200 out of 410 days: The Personification of Drunkenness



This little silenos figure on a lid of cista no. 45 in the Pierpont Morgan Library collection is labelled EBRIOS.  Ebrius is the Latin adjective meaning ‘drunk’.   Think English inebriation.  Not an inappropriate name for a dionysiac character.  I wonder if there is any relation to the river name where Ovid says the Bacchic throng discovered honey (Fasti, book 3):

liba deo fiunt, sucis quia dulcibus idem               735
     gaudet, et a Baccho mella reperta ferunt.
ibat harenoso satyris comitatus ab Hebro
     (non habet ingratos fabula nostra iocos);
iamque erat ad Rhodopen Pangaeaque florida ventum:
     aeriferae comitum concrepuere manus.               740
ecce novae coeunt volucres tinnitibus actae,
     quosque movent sonitus aera, sequuntur apes;
colligit errantes et in arbore claudit inani
     Liber, et inventi praemia mellis habet.


192 out of 410 days: Oscan in Asia Minor?


This coin is only known from one unique specimen in Paris.  {Irritatingly the digital catalogue entry has the wrong image linked to it as of 7/20/18}   Its authenticity seems guaranteed by the accuracy of the Oscan language inscription, which at the time of its first documentation was not yet fully understood.  Photos on the internet are hard to find.  The wikipedia entry is okay.  Heck, I’m impressed it has an entry or sub-entry.  I’ve taken the image above from Wyler’s 2008 article.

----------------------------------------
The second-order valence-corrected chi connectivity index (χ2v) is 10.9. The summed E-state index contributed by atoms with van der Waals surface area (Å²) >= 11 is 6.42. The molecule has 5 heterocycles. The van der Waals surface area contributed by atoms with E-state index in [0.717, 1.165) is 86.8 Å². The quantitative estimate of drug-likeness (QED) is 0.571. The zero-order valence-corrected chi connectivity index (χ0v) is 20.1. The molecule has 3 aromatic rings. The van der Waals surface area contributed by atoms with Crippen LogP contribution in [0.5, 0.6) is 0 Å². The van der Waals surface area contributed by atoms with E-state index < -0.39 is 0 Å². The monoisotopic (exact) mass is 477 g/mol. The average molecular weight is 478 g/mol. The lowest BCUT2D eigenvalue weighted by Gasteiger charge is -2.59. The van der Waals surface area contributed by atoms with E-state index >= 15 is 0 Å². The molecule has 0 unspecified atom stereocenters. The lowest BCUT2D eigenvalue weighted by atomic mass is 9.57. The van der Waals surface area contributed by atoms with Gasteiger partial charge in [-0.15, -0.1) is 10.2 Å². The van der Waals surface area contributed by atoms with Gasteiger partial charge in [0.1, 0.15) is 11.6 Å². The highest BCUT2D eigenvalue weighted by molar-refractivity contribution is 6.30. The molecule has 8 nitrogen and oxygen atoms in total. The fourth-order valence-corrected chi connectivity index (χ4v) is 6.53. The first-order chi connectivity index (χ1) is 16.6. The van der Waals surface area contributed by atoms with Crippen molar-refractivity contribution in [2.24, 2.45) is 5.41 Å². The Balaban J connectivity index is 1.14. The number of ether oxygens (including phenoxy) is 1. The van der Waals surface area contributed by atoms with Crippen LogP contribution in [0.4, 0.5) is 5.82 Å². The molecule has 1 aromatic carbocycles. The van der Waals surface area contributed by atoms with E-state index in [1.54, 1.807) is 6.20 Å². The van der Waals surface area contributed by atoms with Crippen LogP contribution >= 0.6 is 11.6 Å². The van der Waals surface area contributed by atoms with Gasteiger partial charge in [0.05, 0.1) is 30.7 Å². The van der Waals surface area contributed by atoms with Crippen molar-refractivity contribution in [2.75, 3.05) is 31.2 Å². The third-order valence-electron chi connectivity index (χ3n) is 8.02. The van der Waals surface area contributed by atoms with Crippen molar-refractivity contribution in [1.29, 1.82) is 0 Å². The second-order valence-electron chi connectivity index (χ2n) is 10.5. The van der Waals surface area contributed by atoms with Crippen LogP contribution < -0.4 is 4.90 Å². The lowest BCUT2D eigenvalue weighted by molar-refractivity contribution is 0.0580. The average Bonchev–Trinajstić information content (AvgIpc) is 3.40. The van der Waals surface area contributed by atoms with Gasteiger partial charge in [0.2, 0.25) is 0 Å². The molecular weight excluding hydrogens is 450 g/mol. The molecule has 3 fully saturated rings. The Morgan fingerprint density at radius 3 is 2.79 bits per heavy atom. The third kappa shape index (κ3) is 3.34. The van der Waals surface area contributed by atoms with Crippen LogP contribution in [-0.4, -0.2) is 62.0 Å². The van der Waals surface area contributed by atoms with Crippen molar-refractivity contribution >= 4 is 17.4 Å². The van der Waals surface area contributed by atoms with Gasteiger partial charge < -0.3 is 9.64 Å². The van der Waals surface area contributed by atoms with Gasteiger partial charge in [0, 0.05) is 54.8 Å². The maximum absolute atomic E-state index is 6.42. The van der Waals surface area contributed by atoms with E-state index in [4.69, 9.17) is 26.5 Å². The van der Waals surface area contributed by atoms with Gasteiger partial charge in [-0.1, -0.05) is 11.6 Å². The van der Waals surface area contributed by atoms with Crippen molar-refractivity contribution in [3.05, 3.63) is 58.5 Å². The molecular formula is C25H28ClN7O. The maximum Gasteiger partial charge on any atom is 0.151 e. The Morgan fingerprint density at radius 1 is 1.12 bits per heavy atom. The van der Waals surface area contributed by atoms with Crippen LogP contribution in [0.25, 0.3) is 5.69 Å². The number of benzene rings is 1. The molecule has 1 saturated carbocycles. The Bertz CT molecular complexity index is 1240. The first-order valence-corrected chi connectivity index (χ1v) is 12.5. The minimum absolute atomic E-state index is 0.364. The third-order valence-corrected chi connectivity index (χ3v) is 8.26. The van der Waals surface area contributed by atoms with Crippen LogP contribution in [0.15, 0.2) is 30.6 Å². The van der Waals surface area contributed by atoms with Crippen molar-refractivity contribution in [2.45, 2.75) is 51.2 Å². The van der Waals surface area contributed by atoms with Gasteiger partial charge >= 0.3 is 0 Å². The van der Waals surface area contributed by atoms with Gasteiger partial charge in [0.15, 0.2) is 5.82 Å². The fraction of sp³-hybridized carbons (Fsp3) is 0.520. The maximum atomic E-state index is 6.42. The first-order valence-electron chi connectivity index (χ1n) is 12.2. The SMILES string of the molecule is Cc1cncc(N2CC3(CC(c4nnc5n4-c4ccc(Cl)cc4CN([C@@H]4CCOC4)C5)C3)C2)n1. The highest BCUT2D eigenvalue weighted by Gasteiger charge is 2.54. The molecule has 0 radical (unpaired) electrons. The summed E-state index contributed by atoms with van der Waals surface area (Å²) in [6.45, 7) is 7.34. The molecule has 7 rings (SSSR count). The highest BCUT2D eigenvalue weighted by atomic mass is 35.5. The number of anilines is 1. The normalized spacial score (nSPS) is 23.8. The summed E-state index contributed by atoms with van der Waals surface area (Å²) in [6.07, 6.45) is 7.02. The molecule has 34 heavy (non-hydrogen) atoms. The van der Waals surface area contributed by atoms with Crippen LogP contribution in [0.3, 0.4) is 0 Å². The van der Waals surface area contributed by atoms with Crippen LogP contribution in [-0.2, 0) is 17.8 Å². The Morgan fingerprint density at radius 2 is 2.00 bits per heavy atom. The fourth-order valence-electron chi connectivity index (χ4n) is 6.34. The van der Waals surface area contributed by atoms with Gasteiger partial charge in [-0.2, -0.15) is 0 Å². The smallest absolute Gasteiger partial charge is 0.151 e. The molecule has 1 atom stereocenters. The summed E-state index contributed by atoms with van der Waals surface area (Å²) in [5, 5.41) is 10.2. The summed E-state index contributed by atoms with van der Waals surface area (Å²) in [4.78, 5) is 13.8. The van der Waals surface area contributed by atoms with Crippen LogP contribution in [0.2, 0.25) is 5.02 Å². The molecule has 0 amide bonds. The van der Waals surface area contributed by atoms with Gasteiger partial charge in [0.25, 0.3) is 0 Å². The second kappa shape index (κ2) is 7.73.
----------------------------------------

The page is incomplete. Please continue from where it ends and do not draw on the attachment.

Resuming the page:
Mostly I’m writing this post to make a note of Mattingly’s rather under-acknowledged theory that this is not a Social War coin at all, but a product of the Mithridatic Wars (2004: 189-192). The usual explanation is that the Italians copied the type from the bronze of Amisos:

And that thus it represents tangible proof of the suggestions in the literature that the Italians sought (and perhaps obtained?) support from Mithridates (Diod. 37.2.10; Athenaeus 5.213C).  My enemy’s enemy is my friend, as they say.  On Dionysus imagery during the Social War, see:

Pobjoy, M., ‘The First Italia’ in K. Lomas and E. Herring (eds.), The Emergence of State Identities in Italy in the First Millennium BC (London: Accordia Research Institute, 2000), 187-211.

Anyway, Mattingly focuses on this passage from Plutarch’s Lucullus:

Mithridates was now resolved upon the speediest possible flight, but with a view to drawing Lucullus away, and holding him back from pursuit, he dispatched his admiral, Aristonicus, to the Grecian sea. Aristonicus was just on the point of sailing when he was betrayed into the hands of Lucullus, together with ten thousand pieces of gold which he was carrying for the corruption of some portion of the Roman army.